Since the direction of the TTIP largely depends on the political and economic intentions of the transatlantic partners, it is arguable that African countries cannot afford to idly wait for the final agreement and should, in the meantime, remain committed to increasing intra-Africa trade and supporting regional integration while continuing to expand their trade with emerging powers. A combination of these actions reduces Africa’s vulnerability by ensuring that fears of trade diversion through TTIP are minimised. Furthermore, African economies must make better use of existing trade preferences with the EU and the US. These include the EU’s Everything But Arms (EBA) scheme for Least Developed Countries (LDCs) and the Africa Growth and Opportunity Act (AGOA) extended by the US to qualifying Sub-Saharan African countries. Martina Huzell and Annie Dewill of the Department of Economics at Lund University in Sweden argue that although these preference schemes should extend market access, their benefits are underutilised due to restrictive rules of origin, limited production capacity, and poor infrastructure in beneficiary countries. When LDCs struggle to locally source intermediate inputs required for their exports, certain hypothesised gains are nullified. It is these factors that must be addressed in order to allow countries qualifying under AGOA and EBA to better utilise their existing trade preferences.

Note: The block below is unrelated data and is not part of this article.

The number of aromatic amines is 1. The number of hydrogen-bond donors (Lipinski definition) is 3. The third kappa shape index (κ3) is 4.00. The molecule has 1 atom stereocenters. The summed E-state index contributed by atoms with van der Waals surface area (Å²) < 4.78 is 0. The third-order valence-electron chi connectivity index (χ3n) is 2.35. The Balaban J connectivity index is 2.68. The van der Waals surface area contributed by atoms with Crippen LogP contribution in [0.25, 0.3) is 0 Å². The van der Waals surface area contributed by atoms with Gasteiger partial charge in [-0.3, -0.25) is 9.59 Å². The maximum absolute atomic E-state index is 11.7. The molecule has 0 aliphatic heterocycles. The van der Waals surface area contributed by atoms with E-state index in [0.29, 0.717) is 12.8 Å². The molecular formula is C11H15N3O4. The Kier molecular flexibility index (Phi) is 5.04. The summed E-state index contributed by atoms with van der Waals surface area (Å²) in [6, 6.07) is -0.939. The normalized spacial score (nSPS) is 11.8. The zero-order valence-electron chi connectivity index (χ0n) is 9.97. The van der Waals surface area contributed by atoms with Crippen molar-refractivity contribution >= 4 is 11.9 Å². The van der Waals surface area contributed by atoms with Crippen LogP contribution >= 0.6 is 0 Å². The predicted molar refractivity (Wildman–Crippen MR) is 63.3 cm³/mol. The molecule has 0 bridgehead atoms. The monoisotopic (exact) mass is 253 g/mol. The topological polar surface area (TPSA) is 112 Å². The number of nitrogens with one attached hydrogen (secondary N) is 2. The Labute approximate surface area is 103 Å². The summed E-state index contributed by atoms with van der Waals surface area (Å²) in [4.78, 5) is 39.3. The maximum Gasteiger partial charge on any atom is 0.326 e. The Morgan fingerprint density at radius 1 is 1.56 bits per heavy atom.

Trade diversion versus trade creation in the TTIP
One of the main concerns in any preferential agreement is the discrimination against third countries. Stormy-Annika Mildner from the Stiftung Wissenschaft und Politik (SWP) and Claudia Schmucke from the Deutsche Gesellschaft für Auswärtige Politik (DGAP), both renowned think tanks in Germany, refer to the work of the late Canadian economist Jacob Viner, who demonstrated that “trade diversion occurs when the dismantling of trade barriers gives goods and services from the partner country a competitive advantage and consequently trade with third countries is diverted to the partner country even if the third country can produce the relevant goods and services more efficiently”. A proliferation of free trade agreements (FTAs) also leads to a growing number of different rules of origin. This increases the obstacles to trade for non-signatories, especially for smaller businesses not able to comply with different regulatory frameworks.
Basing its assessment on a study by the Centre for Economic Policy Research (CEPR), the European Commission predicts that the TTIP would have a positive impact for the rest of the world, even to the amount of €99 billion. These gains are mostly distributed within the OECD countries (€39 billion). Thus, even under this optimistic study, the gains would be shared disproportionally, with Africa likely getting the least. However, a separate study conducted by the Ifo Institute, using a different methodology, provides a more vivid illustration of the gains and losses, demonstrating that exports from African countries would be negatively affected, while the impact on welfare also shows a decline. Both the CEPR and Ifo Institute examine two scenarios: the first with an elimination of tariffs in trade and a second consisting of a comprehensive liberalisation scenario, which also includes the reduction of non-tariff trade barriers.